On a recent stroll around the Duolun Lu area in Shanghai’s north, we stumbled across a clothing store that aroused our interest, not only for its collection of black leather slip-on shoes with a little metal badge on the side (never seen those in Shanghai …), but for its name and logo.
Six months ago, Shanghaiist brought you the exciting courtroom saga between French company Lacoste and Singapore company Crocodile, over who had the right to use a crocodile symbol as a logo.
What we want to know is, where were the folks from Clio Coddle (pictured) during that court case? Not only does their logo ring a fairly loud bell, but the name is eerily close to the word “Crocodile”. Kind of in the same way that our word “alligator” is appropriated from el lagarto, Spanish for “the lizard”. Kind of.
Maybe the Clio Coddle team was involved but escaped on a technicality: namely that their logo, on closer inspection, looks nothing like a crocodile. As this blogger friend of Mao — who also found himself intrigued by the Clio Coddle store — so aptly puts it:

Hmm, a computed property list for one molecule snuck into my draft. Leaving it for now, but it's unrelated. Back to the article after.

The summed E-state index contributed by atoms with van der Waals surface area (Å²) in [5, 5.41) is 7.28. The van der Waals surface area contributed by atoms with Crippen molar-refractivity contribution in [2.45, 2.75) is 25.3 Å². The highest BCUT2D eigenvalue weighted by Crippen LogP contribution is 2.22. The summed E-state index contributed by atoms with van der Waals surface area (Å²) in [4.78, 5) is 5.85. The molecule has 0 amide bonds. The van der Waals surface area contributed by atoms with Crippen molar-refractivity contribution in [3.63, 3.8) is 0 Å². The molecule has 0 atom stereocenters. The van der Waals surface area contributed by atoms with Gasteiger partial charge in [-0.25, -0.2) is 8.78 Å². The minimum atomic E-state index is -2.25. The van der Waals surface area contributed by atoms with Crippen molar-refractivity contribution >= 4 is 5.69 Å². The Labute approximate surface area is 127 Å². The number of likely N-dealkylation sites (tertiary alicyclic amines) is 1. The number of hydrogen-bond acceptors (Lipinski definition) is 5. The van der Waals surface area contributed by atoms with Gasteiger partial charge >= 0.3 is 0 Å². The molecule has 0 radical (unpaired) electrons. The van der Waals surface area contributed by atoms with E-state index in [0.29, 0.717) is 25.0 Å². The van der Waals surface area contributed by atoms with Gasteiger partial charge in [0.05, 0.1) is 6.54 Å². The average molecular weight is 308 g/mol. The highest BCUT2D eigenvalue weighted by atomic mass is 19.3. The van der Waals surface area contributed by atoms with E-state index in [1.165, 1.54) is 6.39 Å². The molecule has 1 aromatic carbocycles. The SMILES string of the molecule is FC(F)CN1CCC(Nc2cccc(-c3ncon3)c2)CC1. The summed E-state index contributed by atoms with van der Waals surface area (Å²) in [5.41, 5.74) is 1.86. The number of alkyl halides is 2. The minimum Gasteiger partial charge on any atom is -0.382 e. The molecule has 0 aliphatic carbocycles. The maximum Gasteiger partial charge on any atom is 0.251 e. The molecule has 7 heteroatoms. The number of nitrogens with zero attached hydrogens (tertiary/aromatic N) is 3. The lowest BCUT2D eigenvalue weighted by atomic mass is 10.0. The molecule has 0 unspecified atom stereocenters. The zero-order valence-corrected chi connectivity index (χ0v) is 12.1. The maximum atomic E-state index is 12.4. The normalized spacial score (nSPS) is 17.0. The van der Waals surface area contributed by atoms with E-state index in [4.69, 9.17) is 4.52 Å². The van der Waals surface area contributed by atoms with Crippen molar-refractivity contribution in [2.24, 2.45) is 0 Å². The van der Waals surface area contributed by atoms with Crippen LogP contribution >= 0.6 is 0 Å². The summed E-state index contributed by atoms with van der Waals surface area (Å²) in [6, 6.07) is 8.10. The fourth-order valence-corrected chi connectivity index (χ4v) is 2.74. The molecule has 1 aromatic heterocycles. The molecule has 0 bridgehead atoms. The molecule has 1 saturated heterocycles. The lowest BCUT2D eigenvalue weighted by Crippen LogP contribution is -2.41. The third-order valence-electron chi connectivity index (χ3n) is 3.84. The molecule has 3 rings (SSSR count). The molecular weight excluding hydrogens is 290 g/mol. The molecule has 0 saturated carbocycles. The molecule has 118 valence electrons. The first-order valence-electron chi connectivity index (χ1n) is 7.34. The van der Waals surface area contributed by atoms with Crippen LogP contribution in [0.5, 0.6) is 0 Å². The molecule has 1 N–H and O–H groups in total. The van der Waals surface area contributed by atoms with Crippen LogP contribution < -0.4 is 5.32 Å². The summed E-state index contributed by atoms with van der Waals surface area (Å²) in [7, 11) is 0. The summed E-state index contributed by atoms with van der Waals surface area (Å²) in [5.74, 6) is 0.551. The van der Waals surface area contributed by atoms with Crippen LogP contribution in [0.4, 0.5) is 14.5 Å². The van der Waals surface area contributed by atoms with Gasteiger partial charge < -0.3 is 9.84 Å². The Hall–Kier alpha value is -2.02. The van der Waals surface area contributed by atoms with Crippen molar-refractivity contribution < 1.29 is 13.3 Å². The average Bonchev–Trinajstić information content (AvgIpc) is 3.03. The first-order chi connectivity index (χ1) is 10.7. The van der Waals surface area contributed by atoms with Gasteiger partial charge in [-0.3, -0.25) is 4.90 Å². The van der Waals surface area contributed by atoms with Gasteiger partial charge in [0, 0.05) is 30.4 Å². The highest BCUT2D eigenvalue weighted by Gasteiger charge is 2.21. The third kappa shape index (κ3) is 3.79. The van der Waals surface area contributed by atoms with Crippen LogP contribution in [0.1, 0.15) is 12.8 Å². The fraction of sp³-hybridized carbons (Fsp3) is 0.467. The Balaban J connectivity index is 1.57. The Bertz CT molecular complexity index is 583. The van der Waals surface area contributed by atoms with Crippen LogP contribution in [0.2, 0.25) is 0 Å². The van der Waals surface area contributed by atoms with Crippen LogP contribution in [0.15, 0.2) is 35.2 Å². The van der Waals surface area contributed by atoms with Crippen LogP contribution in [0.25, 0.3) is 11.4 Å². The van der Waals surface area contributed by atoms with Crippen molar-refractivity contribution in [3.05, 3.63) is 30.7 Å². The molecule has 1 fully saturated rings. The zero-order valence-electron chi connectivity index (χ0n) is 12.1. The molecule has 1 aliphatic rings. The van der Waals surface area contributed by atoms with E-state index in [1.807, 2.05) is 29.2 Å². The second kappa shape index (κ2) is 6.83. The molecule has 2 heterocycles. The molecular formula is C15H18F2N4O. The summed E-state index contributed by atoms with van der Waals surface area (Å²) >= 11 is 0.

[It’s] actually some sort of strange, Paleolithic proto-crocodile with stubby “fins” and a very weird-looking mouth.
To tell you the truth, Shanghaiist didn’t bother going inside the store (we don’t really like shopping …), so we’re unsure if it sells the aforementioned leather shoe favoured by 99 percent of this country’s male population. But in bypassing the place we seem to have missed another little nugget of Clio-Coddle-inspired interest:
The Clio Coddle menswear store in Shanghai has the most surreal sign in English I’ve ever encountered,” writes Denis Martin, of Woolloomooloo. “It reads: ‘Eternal gram putting to the trouble of gram and reaching uniqlle grade’.
Shouldn’t be too many trademark issues with that particular statement. It’s unique. Uniqlle, even.